Foxtail, a drought tolerant grass for arid and semi arid areas

Also, called the foxtail grass, Cenchrus is a nutritious grass that is often used to fatten beef animals in the rangelands. It is a tolerant grass, perennial, matures fast and has multiple benefits. The grass is suitable for areas with an annual rainfall of 300 to 1200 mm. Though drought tolerant, it does not tolerate flooding or water-logging. It is used as a permanent pasture for grazing, for making hay or silage. It responds quickly to rain, which makes it an ideal pasture for the arid and semiarid areas.

Growing Cenchrus

Foxtail grass is grown from seeds, mainly during the rainy season. You need 3-6kg/ha when planting. Growing the grass successfully depends on land preparation. Plough the land to loosen the topsoil. Use a rake or harrow to prepare the soil into fine tilth, then broadcast the seed.

Since the seeds are light and can be blown away by the wind, plant on a day with minimal wind and moist soil. Avoid days with heavy rains, as the seed will be washed away by runoff water. To cover the seed lightly, drag tree twigs over it. If you plant too deep then they will not germinate.

How to manage the sown grass

The amount of grass harvested is dependent on how the grass is managed. Apply manure during planting to promote good root development. Apply 4 tonnes of farmyard manure at planting. To remove weeds, manually pull them by hand once the grass has grown and you can identify the weeds. It takes 3 – 6 months for the grass to grow, although this depends on the amount of rainfall available.

Utilization of the grass

Fattening emaciated animals on Cenchrus ciliaris for the market

Foxtail grass can be grazed directly or cut, carried and fed in stalls or feedlots. The best time for animals to graze is at the piping stage - just before flowering or cut and carry when the field is at about 50% flowering. Avoid over grazing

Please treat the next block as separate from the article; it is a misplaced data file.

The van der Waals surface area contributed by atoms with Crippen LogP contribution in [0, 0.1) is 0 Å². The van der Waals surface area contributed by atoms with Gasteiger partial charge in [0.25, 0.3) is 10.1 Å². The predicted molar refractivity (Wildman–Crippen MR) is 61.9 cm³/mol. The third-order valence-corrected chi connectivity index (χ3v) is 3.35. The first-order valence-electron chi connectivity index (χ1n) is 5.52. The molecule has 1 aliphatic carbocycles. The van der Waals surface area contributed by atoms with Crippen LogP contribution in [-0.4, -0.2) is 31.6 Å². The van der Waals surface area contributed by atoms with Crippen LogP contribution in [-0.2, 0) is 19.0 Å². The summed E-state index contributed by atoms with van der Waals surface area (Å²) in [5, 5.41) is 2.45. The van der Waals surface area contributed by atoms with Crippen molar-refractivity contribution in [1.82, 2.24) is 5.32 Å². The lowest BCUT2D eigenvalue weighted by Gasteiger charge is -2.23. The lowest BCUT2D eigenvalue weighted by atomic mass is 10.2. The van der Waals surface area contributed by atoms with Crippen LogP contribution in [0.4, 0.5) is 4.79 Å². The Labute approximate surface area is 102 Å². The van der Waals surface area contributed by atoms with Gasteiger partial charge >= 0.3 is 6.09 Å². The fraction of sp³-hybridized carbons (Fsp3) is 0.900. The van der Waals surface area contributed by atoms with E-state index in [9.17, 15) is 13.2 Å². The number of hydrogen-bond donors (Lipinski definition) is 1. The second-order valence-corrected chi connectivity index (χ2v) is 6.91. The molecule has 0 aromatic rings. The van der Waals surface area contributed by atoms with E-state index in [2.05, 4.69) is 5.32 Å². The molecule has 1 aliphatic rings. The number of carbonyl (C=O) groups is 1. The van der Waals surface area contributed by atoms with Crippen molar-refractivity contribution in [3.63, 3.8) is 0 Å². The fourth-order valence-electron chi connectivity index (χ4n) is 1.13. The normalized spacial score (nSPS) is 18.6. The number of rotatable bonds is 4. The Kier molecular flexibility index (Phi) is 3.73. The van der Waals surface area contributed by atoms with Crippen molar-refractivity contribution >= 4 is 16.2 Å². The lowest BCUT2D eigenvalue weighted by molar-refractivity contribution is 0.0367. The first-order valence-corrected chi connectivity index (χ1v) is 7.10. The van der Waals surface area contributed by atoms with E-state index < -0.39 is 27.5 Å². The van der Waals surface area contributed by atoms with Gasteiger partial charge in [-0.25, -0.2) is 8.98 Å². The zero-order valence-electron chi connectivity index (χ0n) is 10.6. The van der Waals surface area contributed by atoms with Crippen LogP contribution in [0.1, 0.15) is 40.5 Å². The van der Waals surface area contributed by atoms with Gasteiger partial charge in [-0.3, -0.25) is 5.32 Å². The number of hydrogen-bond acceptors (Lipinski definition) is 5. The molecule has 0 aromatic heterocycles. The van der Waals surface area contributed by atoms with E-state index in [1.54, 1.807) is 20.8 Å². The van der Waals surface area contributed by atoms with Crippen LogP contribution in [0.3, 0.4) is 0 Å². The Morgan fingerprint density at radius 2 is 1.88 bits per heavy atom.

Cenchrus pastures as they get degraded as they take time to grow again when the rains come. For places that mostly lack pastures during the dry season, foxtail hay is excellent as it provides the much-needed nutrition for the animals especially when they are being fattened for the market. Although the yields of the grass depend greatly on management, soil fertility and available rainfall, the harvest in the second year may double that of the first year.

Commercial pasture

Other than storing the grass to feed animals during the dry season, you can make hay for sale whether you have animals or not. Although the size of the farm is not critical, the bigger the farm the higher the profit because of economies of scale.

 Notice: Interested farmers can get Cenchrus seed from KARI Marigat at KES 600 per kilogramme. Talk to the Marigat sub-county Livestock Production Officer 0724848816.

>>Tell us how useful this information is to your farming enterprise. Share your experience by email to admin@theorganicfarmer.org, send SMS to 0715916136 or leave a comment below this article.

 

Comment Using Facebook

Comment Using Disqus